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Building & Renovating

5 French Design Terms Every Styling Enthusiast Should Know

From mill to country homes, you can style any space easily with this handy guide

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Photography: mywarehousehome.com (Main Photo)

Do you have a penchant for French design? If you do, we can't blame you! It's charming, elegant and modern all at the same time—you can see it in centuries-old homes and even in modern-day homes. If you want to learn more, here are brief definitions of the architectural terms used in the industry:

1. Chateau 

A large, French country house or castle.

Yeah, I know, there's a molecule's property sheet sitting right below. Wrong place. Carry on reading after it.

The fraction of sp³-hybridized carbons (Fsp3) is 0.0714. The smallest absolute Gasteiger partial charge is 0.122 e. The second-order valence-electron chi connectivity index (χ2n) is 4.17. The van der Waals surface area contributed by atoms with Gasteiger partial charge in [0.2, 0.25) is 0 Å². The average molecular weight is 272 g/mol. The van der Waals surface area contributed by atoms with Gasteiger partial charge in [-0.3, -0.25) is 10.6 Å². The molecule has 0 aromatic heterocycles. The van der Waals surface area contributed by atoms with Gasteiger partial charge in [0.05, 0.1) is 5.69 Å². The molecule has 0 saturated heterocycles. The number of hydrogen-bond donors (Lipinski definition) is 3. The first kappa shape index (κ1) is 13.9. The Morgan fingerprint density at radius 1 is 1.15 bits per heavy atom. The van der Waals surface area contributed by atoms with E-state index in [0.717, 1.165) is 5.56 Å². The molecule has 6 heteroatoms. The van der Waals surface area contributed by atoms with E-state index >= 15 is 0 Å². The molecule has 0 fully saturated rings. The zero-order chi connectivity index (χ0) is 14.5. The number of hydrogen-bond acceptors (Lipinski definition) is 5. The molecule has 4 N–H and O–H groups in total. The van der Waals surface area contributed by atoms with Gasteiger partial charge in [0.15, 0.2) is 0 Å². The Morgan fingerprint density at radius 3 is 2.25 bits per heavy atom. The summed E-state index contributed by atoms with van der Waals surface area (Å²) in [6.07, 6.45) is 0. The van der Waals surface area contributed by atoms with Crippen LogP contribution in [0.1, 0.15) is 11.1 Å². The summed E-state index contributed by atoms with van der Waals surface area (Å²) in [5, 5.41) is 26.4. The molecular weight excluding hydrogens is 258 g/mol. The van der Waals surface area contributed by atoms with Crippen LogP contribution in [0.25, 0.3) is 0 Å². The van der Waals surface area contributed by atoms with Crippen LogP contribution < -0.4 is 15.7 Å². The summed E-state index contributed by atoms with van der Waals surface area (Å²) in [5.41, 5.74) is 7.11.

2. Folly

An ornamental building or structure with no apparent practical use; in other words, it can't be inhabited comfortably. These are usually found in parks and in sprawling estates. 

3. Industrial revolution 

A manufacturing revolution in Europe from the 1700s to the 1800s. It was also the time when iron was produced in large quantities, modernizing the way structures were built. 

4. Orangerie

A building with a facade that features classical architectural details such as columns with capitals and pediments. Orangeries were fashionable in the 1700s and 1800s, and were additional structures built separately from the original house. 

5. Tadelakt

Waterproof lime plaster used on walls—a popular finish still used in Morocco.

This snippet is from the original article ("Milling Around") that originally appeared in the April 2014 issue of Real Living Magazine. Main photo is by mywarehousehome.com

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